China has become an increasingly important market for Apple’s (NASDAQ:AAPL) worldwide growth ambitions but has also been a source of some of the Cupertino-based company’s biggest obstacles. According to the Wall Street Journal, 13 percent of Apple’s total sales come from the Greater China market, which includes Taiwan and Hong Kong. Apple’s total sales in the region reached $6.83 billion for the quarter ending December 29 and CEO Tim Cook anticipates that China will eventually become Apple’s largest market. However, before Apple can fulfill its Chinese ambitions, it must learn to navigate around the latest obstacle from the Chinese government, as well as avoid future difficulties in this unique consumer market.
This week, a report in the Wednesday edition of the People’s Daily newspaper named Apple as the target of a government investigation into websites and app stores that provide access to pornographic content reports the Wall Street Journal. This latest accusation comes on the heels of a recent controversy over Apple’s iPhone warranty policies in China, which eventually led to an apology and warranty policy adjustment from Apple. According to the Wall Street Journal, there is also a proposed law that might require companies like Apple to help the Chinese government track its users.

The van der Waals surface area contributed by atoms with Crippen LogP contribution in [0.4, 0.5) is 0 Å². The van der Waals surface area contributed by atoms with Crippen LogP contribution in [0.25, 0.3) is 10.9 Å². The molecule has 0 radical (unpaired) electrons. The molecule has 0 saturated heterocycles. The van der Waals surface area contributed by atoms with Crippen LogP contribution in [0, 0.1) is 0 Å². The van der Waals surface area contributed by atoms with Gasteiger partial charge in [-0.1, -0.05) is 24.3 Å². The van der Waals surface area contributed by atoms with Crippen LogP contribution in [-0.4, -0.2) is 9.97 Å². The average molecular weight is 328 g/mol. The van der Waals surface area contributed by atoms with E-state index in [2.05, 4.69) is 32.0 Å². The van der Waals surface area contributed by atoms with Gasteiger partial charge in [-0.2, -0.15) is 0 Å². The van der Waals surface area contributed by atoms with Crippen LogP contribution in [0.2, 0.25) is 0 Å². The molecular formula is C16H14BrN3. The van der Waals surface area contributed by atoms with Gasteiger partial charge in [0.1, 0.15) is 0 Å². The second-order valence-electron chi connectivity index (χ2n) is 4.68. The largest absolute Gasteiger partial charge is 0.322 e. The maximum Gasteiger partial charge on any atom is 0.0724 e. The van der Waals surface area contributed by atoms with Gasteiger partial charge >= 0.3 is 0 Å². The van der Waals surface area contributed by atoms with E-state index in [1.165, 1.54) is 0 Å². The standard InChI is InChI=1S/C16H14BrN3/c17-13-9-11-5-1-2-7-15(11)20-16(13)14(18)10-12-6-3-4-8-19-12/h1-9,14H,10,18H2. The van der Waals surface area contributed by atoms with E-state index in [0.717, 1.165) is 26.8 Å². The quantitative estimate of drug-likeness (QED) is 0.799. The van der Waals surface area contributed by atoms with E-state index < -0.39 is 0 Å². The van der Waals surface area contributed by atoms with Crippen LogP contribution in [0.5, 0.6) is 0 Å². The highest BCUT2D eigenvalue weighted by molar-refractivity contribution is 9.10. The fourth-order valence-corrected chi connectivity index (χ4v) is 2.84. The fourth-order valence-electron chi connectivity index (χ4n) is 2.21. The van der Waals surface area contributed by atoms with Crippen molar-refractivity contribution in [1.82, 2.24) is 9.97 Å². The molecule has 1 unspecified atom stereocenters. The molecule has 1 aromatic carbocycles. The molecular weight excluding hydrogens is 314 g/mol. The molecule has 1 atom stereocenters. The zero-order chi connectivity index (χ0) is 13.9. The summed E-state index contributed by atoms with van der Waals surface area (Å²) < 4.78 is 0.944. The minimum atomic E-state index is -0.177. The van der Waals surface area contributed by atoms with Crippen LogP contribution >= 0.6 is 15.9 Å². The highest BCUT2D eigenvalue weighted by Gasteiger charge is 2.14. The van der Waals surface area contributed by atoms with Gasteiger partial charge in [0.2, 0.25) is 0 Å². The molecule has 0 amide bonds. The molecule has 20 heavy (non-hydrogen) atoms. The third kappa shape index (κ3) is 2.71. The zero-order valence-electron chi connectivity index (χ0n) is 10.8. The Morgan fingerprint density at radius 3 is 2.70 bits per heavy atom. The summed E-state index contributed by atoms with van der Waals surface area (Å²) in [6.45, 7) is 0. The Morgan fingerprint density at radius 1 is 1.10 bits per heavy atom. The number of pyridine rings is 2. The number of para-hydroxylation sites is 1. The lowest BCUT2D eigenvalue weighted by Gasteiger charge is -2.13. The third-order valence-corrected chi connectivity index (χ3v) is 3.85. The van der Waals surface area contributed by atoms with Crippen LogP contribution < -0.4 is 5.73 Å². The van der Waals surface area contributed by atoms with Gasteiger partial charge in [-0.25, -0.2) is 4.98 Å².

Google (NASDAQ:GOOG) surrendered the Chinese search engine market after refusing to cave-in to similar demands from the Chinese government regarding censorship. However, Google’s Android mobile platform is still the market leader for smartphones in China. Although Apple is known for keeping a tight rein on its ecosystem, it may soon have to choose between surrendering some of that control or losing a potential market for growth as Google did…
On the other hand, the Chinese government would like to avoid creating dissent with its citizens and Apple’s devices are already quite popular with Chinese consumers. Apple currently holds 10 percent of the smartphone market in China, while rival Samsung (SSNLF.PK) holds 16 percent according to The Wall Street Journal. Apple’s success in China may depend on its ability to walk a fine line between continuing to appeal its growing Chinese consumer base, while simultaneously not displeasing the Chinese authorities.
Apple shares rose 0.46 percent to $393.86 in early Friday trading.
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